Film tech knows good storytelling, too

December 5, 2007


“Owl and the Sparrow” is Stephane Gauger’s first feature film and won a Best Narative Award in San Francisco’s International Asian American Film Festival.

Film tech knows good storytelling, too

Once upon a time, a little but big-hearted orphan girl ran away from her mean uncle and tried to find her way through life in the big city …

If “Owl and the Sparrow” had a narrator, that’s how this contemporary fairy tale would begin. And if one film were chosen as the audience favorite at this year’s Louis Vuitton Hawaii International Film Festival, it should be this one.

“Owl and the Sparrow”

Screens at 6:30 p.m. Thursday and 12:30 p.m. Friday at Dole Cannery multiplex, as part of the Hawaii International Film Festival Go to for ticket info

This endearing feature shot in Vietnam is part of the festival’s American Immigrant Filmmaker on Profile showcase, the filmmaker in question being Stephane Gauger, born in Vietnam and raised in Southern California. Trained in film lighting by cinematographer and former festival guest Matthew Libatique, Gauger has a background not only in film tech work, but has also written and directed short narrative and documentary films. “Owl and the Sparrow” is his first feature — Gauger wrote, directed and did the bulk of the camerawork — and it’s an absolute gem. (The film has already won a Best Narrative Award at this year’s San Francisco International Asian American Film Festival.)

Clearly familiar with the urban hustle and bustle of Saigon, Gauger brings a cinematic sensibility akin to the French new wave of the 1960s, shooting totally on location with a hand-held camera and live sound. It’s this sense of naturalistic immediacy and total immersion into Saigon city life that gives his film its edge. The visuals also work in contrast to the meditative and minimalist guitar-and-electronics soundtrack by Pete Nguyen.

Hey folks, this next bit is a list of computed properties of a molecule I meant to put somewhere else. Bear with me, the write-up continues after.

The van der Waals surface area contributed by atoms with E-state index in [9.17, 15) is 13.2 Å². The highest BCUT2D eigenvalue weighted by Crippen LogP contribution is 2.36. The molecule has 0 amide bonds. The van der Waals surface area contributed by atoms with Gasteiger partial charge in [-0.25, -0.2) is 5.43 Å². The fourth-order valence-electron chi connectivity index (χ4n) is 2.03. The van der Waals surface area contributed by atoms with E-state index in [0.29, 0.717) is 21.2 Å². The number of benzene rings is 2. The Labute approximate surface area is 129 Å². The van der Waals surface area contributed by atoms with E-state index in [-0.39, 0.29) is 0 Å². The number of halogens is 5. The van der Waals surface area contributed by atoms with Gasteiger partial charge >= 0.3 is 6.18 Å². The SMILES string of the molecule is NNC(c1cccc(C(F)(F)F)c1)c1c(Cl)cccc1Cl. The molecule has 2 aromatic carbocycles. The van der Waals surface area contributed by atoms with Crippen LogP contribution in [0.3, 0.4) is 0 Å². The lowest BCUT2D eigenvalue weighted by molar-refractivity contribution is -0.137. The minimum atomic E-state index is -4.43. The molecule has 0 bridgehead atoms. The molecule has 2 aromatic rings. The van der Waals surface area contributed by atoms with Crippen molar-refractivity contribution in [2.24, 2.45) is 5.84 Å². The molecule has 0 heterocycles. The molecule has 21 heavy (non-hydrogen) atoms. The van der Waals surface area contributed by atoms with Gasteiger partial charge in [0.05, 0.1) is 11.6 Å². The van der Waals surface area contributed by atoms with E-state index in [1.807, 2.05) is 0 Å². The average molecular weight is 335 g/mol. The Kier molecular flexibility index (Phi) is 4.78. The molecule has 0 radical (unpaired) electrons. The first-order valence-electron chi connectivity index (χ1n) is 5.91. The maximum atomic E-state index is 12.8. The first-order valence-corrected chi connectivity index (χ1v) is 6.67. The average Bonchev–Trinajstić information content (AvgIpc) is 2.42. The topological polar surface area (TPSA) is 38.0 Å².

But all the adept technical work wouldn’t have amounted to much if Gauger didn’t have an excellent cast, and he gets involving performances from his main actors, in particular the remarkable Pham Thi Han. It’s her wholehearted portrayal of the willful and imaginative Thuy that gets the audience to believe in her mission of creating a loving family for herself.

Over the course of a week selling flowers on the street, Thuy meets and befriends two lonely people — flight attendant Lan (Cat Ly) and zoo keeper Hai (Le The Lu) — both of whom are suffering from matters of the heart. But Thuy’s matchmaking goes awry when Uncle Minh (Nguyen Hau) shows up searching for his runaway niece, finding her in a city orphanage.

The three adults play their characters well, with Cat Ly particularly fine as the single woman.

Gauger does a great job balancing the fanciful and realistic elements of his story. And, yes, there is the requisite happy ending, but it doesn’t feel forced, and ends on a lovely scene that promises a future filled with love.

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